Who was Confucius? - Bryan W. Van Norden The philosopher Karl Jaspers said that Confucius, Jesus, Socrates, and the Buddha were similar in that each was an “axial figure” in one of the world’s great philosophical or religious traditions, yet we know almost no indisputable facts about any of them. Consequently, almost everything about the life of Confucius (as with Jesus, Socrates, or the Buddha) is controversial. Most of the quotations you hear attributed to Confucius are made up. Neuroscientists reveal how the brain can enhance connections When the brain forms memories or learns a new task, it encodes the new information by tuning connections between neurons. MIT neuroscientists have discovered a novel mechanism that contributes to the strengthening of these connections, also called synapses. At each synapse, a presynaptic neuron sends chemical signals to one or more postsynaptic receiving cells.

Search for "random acts of kindness" - Who Arted? Random Acts of Kindness Tree Did you know there is a Random Acts of Kindness Day? It’s celebrated every year on February 17th… But why limit yourself to one day a year? Saigon execution: Murder of a Vietcong by Saigon Police Chief, 1968 South Vietnamese Gen. Nguyen Ngoc Loan, chief of the national police, shoots Vietcong officer Nguyen Van Lem, also known as Bay Lop, on a Saigon street on Feb. 1, 1968. After Nguyen Ngoc Loan raised his sidearm and shot Vietcong operative Nguyen Van Lem in the head he walked over to the reporters and told them that, “These guys kill a lot of our people, and I think Buddha will forgive me.” Captured on NBC TV cameras and by AP photographer Eddie Adams, the picture and film footage flashed around the world and quickly became a symbol of the Vietnam War’s brutality. Eddie Adams’ picture was especially striking, as the moment frozen is one almost at the instant of death. Taken a split second after the trigger was pulled, Lem’s final expression is one of pain as the bullet rips through his head.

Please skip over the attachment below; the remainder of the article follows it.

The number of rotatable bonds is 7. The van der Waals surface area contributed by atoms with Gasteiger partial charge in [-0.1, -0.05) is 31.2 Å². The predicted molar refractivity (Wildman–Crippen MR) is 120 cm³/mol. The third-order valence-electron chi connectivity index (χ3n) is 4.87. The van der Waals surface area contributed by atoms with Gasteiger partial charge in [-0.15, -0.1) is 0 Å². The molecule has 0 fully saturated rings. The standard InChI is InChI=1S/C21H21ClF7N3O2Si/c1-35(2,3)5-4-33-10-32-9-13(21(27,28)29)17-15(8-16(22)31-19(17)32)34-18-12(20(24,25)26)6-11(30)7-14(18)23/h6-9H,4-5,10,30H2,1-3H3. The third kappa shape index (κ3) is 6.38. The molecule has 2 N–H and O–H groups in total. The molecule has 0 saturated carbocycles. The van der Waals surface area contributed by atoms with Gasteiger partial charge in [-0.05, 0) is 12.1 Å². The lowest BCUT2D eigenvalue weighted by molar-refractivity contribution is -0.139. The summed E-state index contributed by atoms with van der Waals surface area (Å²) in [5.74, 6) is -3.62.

The Drive (and Despair) of The Rock: Dwayne Johnson on Battling Depression His five releases in 2013 together reaped $1.3 billion — more than any other star’s box office last year — making him, at least as far as his Hercules and San Andreas producer Beau Flynn is concerned, “the biggest star around.” Johnson has the ease and confidence to go with it. He projects a comfort level with success that makes you think things always have been this way and always will be. STORY: 'X-Men's' Ellen Page on Life After Coming Out, the Bryan Singer Case and Her Battle With Depression Which makes it all the more surprising to learn this is the same guy who endured massive upheaval as a child; got into frequent trouble with the law as a teenager; was kicked out of his home at 14; and faced the end of everything he had dreamed about when he was dumped as a professional football player, sending him into a crippling tailspin of despair. "I didn’t want to do a thing," he recalls.

Plato’s Allegory of the Cave - Alex Gendler Want to read the Allegory of the Cave in its complete format? Go to this site and get started. To better understand the allegory’s larger context, try reading the rest of The Republic by Plato and these classic lectures. Then, check out this modern scientific interpretation of what it tells us about human knowledge. Want to see two different visual representations of this allegory?